Wisky For The Men

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For the past several days I have been traveling from Dover, New Jersey, toward Fort Washington, Ohio, with my great-great-great-grandmother.

We left on the May 9, 1804, with a wagon drawn by a team of oxen and with horses for the men to ride—or so I surmise. The diary that three-times-great grandmother Phoebe Ford Marvin kept is not particular about such matters as who rode alongside and who drove, but deduction from her narrative leads me to feel that she had the reins part of the time. She also had her mother and a baby to care for on the way and the household money to handle and account for.

She is the first American woman of her time whom I have come to know—opinionated, game, sharp-eyed, moral rather than religious, not uncomplaining but certainly persevering, and a wonderful, head-on speller of whatever words she wanted.

Here is the beginning of the first entry I have. It is for the twelfth of May, and during it we will pass Allentown, Pennsylvania.

She is the first American woman of her time whom I have come to know—opinionated, game, sharp-eyed, moral rather than religious, not uncomplaining.

“12th day. (May) we pay 2 shillings apece for keeping horses to hay last night, sixpence for loging. We git up and go two mils and there git our breckfast and hay for our oxon. Tha would not eat the hay where we stayed last night.”

There are thirty-three more entries in the document I have. As I read it, I have a strong sense of being in daily conversation with the author.

“13th day. (May).”

Good morning, great-great-great-grandmother. Nice day.

“it has cleared up. it is quite cold, the going is bitter.”

It’s sunset now. How far do you think we’ve come today?

“We set out, com 12 mils, stop to feed—git one lofe of Bred, baiting for oxen—half pint of cider—total 2s. 6d. Then com on—put up six mils before we get to Reading at a tavern.”

Does it seem like a nice tavern?

“a great deal of noys, quereling with men and dogs. I fear we shall sleep but little.”

What was the name of that last town we came through?

“Cutztown. Thair houses is the best in ginrel that I ever see. The women look as harty as horses, and all drest in a shift and petticoat and hancerchief—out maken fences—planten corn—shearing sheep.”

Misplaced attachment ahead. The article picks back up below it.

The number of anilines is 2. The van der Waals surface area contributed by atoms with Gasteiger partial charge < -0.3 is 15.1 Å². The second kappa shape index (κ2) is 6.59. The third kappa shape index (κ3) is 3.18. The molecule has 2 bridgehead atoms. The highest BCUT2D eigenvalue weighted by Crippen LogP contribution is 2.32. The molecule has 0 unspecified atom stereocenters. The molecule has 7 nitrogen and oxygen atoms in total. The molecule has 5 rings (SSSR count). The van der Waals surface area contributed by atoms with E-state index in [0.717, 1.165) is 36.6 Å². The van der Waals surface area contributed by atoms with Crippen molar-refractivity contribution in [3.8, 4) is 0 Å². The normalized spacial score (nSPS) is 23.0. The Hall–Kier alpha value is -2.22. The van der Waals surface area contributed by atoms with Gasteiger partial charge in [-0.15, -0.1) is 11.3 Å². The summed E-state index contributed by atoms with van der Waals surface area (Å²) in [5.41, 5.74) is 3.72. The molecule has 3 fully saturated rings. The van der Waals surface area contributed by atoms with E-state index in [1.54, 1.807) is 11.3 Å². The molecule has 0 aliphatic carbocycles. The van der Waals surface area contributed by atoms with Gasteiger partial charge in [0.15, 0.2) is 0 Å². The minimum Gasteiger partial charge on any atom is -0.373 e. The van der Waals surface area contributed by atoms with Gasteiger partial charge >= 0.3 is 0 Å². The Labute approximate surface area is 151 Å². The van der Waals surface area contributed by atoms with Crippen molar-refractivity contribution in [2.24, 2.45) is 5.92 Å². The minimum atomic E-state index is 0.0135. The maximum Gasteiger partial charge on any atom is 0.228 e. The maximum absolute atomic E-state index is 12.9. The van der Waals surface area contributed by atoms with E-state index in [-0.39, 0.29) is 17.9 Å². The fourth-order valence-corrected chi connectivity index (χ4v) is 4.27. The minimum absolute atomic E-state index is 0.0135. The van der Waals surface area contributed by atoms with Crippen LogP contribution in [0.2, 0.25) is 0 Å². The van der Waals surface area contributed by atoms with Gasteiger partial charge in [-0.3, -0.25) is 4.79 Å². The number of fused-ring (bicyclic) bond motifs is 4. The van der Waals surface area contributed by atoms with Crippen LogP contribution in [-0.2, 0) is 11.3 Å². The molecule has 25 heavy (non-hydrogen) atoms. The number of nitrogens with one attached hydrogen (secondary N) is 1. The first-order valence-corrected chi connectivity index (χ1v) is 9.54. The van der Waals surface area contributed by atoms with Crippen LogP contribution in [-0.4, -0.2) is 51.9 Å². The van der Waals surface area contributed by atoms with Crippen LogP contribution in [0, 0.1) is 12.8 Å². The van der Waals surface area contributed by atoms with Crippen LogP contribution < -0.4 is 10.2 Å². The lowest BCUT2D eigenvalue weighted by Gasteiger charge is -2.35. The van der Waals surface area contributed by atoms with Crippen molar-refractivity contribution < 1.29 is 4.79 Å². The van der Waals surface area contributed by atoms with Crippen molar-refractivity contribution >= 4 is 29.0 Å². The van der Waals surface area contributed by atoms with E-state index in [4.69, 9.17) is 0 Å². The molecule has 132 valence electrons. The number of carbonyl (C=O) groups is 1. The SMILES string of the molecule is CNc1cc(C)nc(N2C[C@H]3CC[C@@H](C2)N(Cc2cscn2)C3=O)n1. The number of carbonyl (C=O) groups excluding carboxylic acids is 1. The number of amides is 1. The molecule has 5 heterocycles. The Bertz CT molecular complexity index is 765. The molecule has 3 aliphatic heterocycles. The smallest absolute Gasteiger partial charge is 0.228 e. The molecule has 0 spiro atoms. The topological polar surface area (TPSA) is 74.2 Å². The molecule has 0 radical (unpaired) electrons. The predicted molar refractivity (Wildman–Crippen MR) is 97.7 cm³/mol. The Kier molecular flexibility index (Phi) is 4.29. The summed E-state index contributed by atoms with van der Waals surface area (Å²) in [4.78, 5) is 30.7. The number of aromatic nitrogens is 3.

But I shan’t continue inventing my part of the conversation. There will be no perils, a few small hazards, numerous discomforts. I’ll quote her reports of those, and of pleasant moments, too, but most of the excerpts I’d like to offer are those that show me the woman she was and the diction she used. Note, for example, the final word in the entry for May 14:

“we set of for Reading. In a little time, we see the town, but a bad hill to go down and a bad one to rise.”

She likes Reading, and we stop for some shopping. The first purchase surprises me a little:

“The men stop to buy rifles.” Apparently firearms were not first-priority equipment when one started West in 1804. What comes next is just what I’d expect, though, “tha go to try them.”

Of course we did.

“and I went to git me a coffapot. I left mine at a tavern. I git one and git some soap, some fine thread and come back to the wagons. The men dus not cum and we all go to the Market and git cake and beer. The women and little boys in abundance and calline out ‘cakes and beer.’”

Now comes the first expression of a deep prejudice:

“we all set of to cross the Skullkill—inquire the way of a durn Duchmen and go down a rong street.”

We get straightened out, and my new word occurs again:

“as soon as we got over the ferry, the worst road, crooked, narrow, rough, up and down hill, on the edge of the river between rocks. Very bad. we rise the hill, the road is very much cut up, very rocke.”

Next day the Dutch get a rare word of approval:

“we put up at a Duch tavern at Daniel Mirs. tha apear very clever. I have maid my bed. I will put up my buck so Good Night.”

Buck means “book,” the one she is writing in, writing like someone self-taught. Her grandfather Jacob Ford was a prosperous man who operated an iron foundry, made gunpowder for the Revolutionary army, and was a colonel in it when he died of pneumonia in 1777, at the age of thirty-nine. In the rough-and-tumble years since, the family may have had a steep decline.